Lt. Col. Francis Home M.D.
Francis Home was born in Edinburgh in 1780, the 2nd son of Prof. Francis Home (1719-1813) who was Head of Medicine at Edinburgh University.
He graduated as a Doctor of Medicine from Edinburgh on the 24th June 1800 and joined the Army as a physician in 1801. In 1802 he left and rejoined the Army with the 1st Battalion, 3rd Foot Guards as Ensign on the 20th December 1803.
He was promoted to Lieutenant & Captain on the 24th May 1806 whilst in the Peninsular.
(Vice Thomas William Gordon who was promoted to Captain & Lt. Colonel)
He joined the second Peninsula Campaign in January 1809 and fought at
Talavera (28/7/1809), Busaco (27/9/1810) and Fuentes de Onoro (3/5/1811).
During the battle of Fuentes, he was attacked by 3 troopers of the 13th Chasseurs, (see above) one of whom grabbed his water bottle, while another grabbed his epaulette.
The 3rd one thrust at him with his sabre, but Home almost pulled him off his horse.
As the Frenchman rode off, Home grabbed the man’s prized Cross of the Legion of Honour
and returned triumphantly to his comrades. Apparently Home was large, muscular, determined
and his courage was well known.
(Source: John Cowell and John Mills both of the Coldstream Guards )
About 6 weeks later, on the 18th June 1811, a decision was made regarding a dispute between Home and Lt. Col. Sir George Stirling (1st Bt, Coldstream Guards).
General Alexander Campbell (commanding the 6th Division) and Maj. Gen. Sir Brent Spencer
(commanding the 1st Division which included the 1/3rd Guards) decided that a superior officer
of a different (or even the same) regiment had no right to put an inferior officer under arrest
whilst his (the inferior officer’s) commanding officer was on the ground!
What brought all this on is sadly no longer known.
Home was promoted to Captain and Lt. Colonel, without purchase, on 15th March 1814 (vice Robert Mercer, brother of Douglas Mercer) and returned to England that year.
Having visited the family in Berwickshire, following the death of his father the previous year, he purchased a ninth share of a coal mine in Dudley, Worcestershire, on the 27th July 1814. He then rejoined the Grenadier Company of the 2nd Battalion, 3rd Foot Guards in August 1814 and was
posted with the Battalion to Brussels.
During the battle on the 18th of June 1815, he commanded the Grenadier Company and helped defend Hougoumont. At 1330 hours he led 2 companies (the Grenadier Co. and No.1 Company) in a counter attack in the orchard and and managed to drive the French back.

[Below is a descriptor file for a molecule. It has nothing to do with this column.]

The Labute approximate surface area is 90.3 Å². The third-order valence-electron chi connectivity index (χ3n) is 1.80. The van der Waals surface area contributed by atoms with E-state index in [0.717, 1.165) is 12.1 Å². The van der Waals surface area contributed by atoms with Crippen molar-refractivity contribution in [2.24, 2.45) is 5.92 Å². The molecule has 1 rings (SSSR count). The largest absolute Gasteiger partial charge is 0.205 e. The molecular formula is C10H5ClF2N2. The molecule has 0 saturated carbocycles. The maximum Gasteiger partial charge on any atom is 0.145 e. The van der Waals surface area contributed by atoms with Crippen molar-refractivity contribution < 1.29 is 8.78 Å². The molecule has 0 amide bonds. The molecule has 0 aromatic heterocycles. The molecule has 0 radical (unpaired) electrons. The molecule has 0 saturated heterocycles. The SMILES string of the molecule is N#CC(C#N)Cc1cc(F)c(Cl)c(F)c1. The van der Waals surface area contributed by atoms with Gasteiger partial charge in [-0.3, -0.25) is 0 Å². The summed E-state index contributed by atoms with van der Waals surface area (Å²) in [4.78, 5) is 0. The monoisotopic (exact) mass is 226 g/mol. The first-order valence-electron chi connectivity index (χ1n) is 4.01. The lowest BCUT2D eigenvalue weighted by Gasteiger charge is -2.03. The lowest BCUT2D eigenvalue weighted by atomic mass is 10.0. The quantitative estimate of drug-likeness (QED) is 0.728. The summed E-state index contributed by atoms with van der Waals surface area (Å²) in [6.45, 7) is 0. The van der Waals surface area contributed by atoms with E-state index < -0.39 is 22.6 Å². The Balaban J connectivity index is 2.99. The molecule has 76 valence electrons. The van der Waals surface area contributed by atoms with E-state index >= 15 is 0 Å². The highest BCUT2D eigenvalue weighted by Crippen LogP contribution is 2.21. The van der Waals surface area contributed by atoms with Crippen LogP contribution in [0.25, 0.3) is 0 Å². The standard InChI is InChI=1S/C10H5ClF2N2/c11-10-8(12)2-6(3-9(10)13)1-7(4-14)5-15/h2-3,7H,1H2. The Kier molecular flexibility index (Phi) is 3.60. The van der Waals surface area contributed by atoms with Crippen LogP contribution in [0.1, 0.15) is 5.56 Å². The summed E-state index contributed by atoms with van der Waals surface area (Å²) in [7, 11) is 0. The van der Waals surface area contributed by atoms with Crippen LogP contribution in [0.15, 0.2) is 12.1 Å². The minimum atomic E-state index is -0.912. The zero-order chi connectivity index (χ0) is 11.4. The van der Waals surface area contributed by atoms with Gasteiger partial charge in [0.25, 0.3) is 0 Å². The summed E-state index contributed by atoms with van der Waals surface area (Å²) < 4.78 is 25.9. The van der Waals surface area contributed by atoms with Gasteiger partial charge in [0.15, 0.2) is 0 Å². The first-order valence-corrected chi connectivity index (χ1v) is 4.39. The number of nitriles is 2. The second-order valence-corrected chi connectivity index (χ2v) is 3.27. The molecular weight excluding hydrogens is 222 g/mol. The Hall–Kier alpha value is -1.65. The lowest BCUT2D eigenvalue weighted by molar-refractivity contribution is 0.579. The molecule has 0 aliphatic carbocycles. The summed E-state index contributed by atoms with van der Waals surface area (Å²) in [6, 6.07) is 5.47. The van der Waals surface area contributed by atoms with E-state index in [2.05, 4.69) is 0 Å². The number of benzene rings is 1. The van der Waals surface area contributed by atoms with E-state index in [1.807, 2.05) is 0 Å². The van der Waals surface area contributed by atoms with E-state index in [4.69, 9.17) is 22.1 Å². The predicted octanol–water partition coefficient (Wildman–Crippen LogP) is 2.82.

Wellington saw that the Chateau was ablaze (at about 3pm) and sent a message
via one of his ADCs, Major Andrew Hamilton, regarding the hazardous position within
and around the burning Chateau. This was delivered to Home and having been asked whether he had understood Wellington’s meaning, he answered
“I do and you can tell the Duke from me that unless we are attacked more vigorously
than we have been hitherto, we shall maintain the position without difficulty.”
Home then passed on the orders to Colonel MacDonell.
(This perhaps explains why Wellington mistakenly mentioned Home
rather than Col Hepburn in his Despatches that night.)
Shortly after 8 o’clock Wellington orders the General Advance which starts the French rout.
After Waterloo he returned to London in January 1816, where he heard that he had been swindled. His purchase of a share in the coal mine had been a scam. Having lost his money he was devastated.
He spent the next 30 odd years complaining to and about everyone involved.
After several months in Berwickshire, he resigned his commision on the 2nd April 1818
(probably on the army’s suggestion).
In 1838 he was living at 6 Park Row, a (recently demolished) terrace on the edge of Hyde Park in Knightsbridge, London. He wrote, from there, and had published a 56 page booklet entitled “Outline of the True Facts and Documents” in June 1838, which was his side of the rumpus and fiasco regarding the coal mine swindle, which ended up involving his regiment, his commanding officer, the army in general,various MPs, the Prime Minister and even the King.
His perseverance to get justice certainly cost him his army career and his reputation.
He appeared in the same house in the 1841 census but was not there in the 1851 census.
He died in Kensington, London on 28th April 1859.